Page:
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Your child is born with their natural style of interacting with or reacting to people, places, and things. Scientific studies of temperament have continued to show that children’s health and development are influenced by temperament. Temperament is stable and differs from personality, which is a combination of temperament and life experiences.
The nine temperament traits are:

Activity: The child is always moving and doing something OR has a more relaxed style.

Rhythmicity: The child is regular in their eating and sleeping habits, OR eating and sleeping are somewhat haphazard.

Approach/ Withdrawal: The child never meets a stranger OR tends to shy away from new people or things.

Adaptability: The child can easily adjust to changes in routines/ plans or resists transitions.

Intensity: The child reacts strongly to situations, either positively or negatively, OR reacts calmly and quietly.

Mood: The child often expresses a negative outlook OR is generally positive. Their moods could shift frequently OR stays even-tempered.

Persistence and Attention Span: The child gives up as soon as a problem arises with a task OR keeps on trying. They can stick with an activity for a long time, OR their mind tends to wander.

Distractibility: The child is easily distracted from what others are doing OR can shut out external distractions and stay with the current activity.

Sensory Threshold: Is bothered by external stimuli such as loud noises, bright lights, or food textures OR tends to ignore them.

Temperament Types

There are three basic types of temperaments. Most children have some level of intensity on several temperament traits, but one dimension will usually dominate. Your child will probably fit into one of the three patterns. By understanding these patterns, we will be able to tailor our approach in such areas as expectations and encouragement, hence, addressing your child’s behavior challenges and improving classroom interactions so that “goodness of fit” happens.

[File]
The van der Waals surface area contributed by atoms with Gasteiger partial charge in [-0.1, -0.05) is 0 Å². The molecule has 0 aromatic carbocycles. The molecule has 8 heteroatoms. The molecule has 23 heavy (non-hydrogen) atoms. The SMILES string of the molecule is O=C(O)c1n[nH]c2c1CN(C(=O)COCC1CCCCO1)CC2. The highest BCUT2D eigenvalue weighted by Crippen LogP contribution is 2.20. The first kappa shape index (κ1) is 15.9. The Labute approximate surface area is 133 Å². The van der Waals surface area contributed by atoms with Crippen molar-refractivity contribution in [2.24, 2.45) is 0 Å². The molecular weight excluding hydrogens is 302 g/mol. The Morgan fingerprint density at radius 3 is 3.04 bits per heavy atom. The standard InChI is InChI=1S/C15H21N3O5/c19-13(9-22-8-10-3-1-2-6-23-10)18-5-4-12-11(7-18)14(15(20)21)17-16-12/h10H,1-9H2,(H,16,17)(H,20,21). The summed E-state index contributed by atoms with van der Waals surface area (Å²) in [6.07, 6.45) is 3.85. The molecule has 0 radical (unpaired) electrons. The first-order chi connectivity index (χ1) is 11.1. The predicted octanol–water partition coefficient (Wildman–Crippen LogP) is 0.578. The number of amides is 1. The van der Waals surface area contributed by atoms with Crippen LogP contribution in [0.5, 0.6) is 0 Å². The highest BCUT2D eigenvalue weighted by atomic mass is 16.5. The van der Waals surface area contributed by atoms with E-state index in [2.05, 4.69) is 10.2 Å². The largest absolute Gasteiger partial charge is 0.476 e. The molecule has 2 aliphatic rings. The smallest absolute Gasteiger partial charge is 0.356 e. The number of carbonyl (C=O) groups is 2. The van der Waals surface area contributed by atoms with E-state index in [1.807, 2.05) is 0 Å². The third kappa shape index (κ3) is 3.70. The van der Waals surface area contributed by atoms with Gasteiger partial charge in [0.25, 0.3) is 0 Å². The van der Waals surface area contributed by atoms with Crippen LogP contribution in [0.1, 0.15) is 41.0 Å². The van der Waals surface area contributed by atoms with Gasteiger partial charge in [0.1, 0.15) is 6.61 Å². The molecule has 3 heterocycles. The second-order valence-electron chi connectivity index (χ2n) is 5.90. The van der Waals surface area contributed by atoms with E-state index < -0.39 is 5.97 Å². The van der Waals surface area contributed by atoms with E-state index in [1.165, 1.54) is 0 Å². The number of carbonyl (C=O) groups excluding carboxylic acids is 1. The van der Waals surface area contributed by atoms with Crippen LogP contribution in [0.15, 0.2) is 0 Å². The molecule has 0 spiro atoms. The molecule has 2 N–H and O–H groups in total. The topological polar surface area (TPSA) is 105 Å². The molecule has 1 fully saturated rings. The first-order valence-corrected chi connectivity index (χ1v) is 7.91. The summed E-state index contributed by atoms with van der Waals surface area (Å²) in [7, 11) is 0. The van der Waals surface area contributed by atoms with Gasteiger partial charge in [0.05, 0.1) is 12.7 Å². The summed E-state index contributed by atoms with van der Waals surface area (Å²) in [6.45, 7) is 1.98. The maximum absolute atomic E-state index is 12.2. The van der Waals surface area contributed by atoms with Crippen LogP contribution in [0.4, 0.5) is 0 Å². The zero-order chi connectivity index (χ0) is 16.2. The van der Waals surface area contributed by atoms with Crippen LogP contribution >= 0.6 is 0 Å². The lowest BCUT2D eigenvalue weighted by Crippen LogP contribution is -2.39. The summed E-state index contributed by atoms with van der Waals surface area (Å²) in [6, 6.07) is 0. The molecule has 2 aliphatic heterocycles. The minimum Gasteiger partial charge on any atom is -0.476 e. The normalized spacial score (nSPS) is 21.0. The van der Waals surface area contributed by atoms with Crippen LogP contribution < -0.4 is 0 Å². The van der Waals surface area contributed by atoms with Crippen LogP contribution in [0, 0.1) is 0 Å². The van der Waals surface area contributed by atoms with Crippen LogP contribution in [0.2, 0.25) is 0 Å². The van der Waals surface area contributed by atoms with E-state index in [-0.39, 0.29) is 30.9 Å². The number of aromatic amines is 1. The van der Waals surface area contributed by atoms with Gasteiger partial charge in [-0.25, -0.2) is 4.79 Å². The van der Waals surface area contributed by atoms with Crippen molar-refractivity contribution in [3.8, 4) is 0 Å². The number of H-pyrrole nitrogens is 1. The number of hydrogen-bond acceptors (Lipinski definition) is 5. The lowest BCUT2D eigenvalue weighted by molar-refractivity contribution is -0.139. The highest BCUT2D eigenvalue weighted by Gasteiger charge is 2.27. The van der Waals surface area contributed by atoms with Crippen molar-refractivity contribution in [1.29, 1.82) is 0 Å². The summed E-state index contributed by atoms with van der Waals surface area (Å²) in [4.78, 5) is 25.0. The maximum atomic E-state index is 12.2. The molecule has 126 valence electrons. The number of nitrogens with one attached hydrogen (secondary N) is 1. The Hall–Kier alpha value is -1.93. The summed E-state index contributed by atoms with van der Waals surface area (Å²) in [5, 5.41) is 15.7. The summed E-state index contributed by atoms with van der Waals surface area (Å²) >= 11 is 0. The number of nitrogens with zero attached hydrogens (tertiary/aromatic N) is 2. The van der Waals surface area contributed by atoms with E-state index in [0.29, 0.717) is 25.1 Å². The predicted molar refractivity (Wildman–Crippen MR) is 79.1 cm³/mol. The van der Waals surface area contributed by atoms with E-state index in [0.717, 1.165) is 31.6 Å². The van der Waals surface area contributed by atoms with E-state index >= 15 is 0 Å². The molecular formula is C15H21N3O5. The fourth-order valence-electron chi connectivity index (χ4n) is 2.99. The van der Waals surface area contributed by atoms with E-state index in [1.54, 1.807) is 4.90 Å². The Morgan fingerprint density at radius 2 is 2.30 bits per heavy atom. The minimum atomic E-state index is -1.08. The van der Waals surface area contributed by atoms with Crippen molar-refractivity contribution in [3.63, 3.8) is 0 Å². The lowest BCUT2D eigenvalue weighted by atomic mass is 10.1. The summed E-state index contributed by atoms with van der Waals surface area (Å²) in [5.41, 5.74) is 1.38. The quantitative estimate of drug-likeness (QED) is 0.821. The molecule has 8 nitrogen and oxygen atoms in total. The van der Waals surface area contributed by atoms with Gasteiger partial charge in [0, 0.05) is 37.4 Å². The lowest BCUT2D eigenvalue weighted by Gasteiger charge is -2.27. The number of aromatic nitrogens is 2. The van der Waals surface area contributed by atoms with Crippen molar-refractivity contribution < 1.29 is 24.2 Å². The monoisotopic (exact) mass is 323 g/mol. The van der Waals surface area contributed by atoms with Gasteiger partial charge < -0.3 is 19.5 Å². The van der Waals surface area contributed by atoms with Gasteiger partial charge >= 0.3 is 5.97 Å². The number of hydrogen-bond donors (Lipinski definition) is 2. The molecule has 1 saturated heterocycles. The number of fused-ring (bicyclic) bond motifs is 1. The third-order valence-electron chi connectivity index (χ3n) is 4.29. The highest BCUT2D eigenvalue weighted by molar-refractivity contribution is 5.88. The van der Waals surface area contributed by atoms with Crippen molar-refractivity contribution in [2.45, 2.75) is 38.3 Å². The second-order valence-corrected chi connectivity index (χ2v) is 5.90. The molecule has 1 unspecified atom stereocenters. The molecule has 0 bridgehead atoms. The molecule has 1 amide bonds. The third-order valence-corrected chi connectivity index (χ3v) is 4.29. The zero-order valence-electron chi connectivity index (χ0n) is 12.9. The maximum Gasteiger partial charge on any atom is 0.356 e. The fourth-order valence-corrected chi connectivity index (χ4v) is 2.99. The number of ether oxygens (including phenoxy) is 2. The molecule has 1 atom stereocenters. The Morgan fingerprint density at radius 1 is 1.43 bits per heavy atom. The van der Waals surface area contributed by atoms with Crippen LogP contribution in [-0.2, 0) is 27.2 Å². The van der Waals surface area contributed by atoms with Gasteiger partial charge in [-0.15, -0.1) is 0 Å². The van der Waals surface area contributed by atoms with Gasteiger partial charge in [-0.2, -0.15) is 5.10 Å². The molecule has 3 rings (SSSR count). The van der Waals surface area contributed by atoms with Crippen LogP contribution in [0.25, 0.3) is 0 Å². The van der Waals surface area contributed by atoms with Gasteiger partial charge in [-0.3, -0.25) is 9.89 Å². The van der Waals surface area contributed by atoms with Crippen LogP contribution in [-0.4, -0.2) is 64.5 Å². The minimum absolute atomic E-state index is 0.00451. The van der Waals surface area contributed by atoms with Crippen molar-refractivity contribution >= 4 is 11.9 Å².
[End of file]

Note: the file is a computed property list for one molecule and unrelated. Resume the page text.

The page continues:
Easy or Flexible: Generally calm, happy, regular in sleeping and eating habits, adaptable, and not easily upset. Because of their easy style, they will need special times to talk about their frustrations and hurts because they won’t demand or ask for it. Intentional communication will be necessary to strengthen relationships and find out what the child is thinking and feeling.

Difficult, Active, or Feisty: Often fussy, irregular in eating and sleeping habits, fearful of new people and situations, easily upset by noises, high strung, and intense in their reactions. They need vigorous play to work off stored energy and frustrations with freedom of choice to be successful. Preparing them for activity changes and redirection will help them easily transition (move or change) from one place to another.

Slow to Warm Up or Cautious: Relatively inactive and fussy, tend to withdraw or react negatively to new situations, but their reactions gradually become more positive with continuous exposure. Sticking to a routine and your word and allowing ample time to establish relationships in new situations are necessary to enable independence to unfold.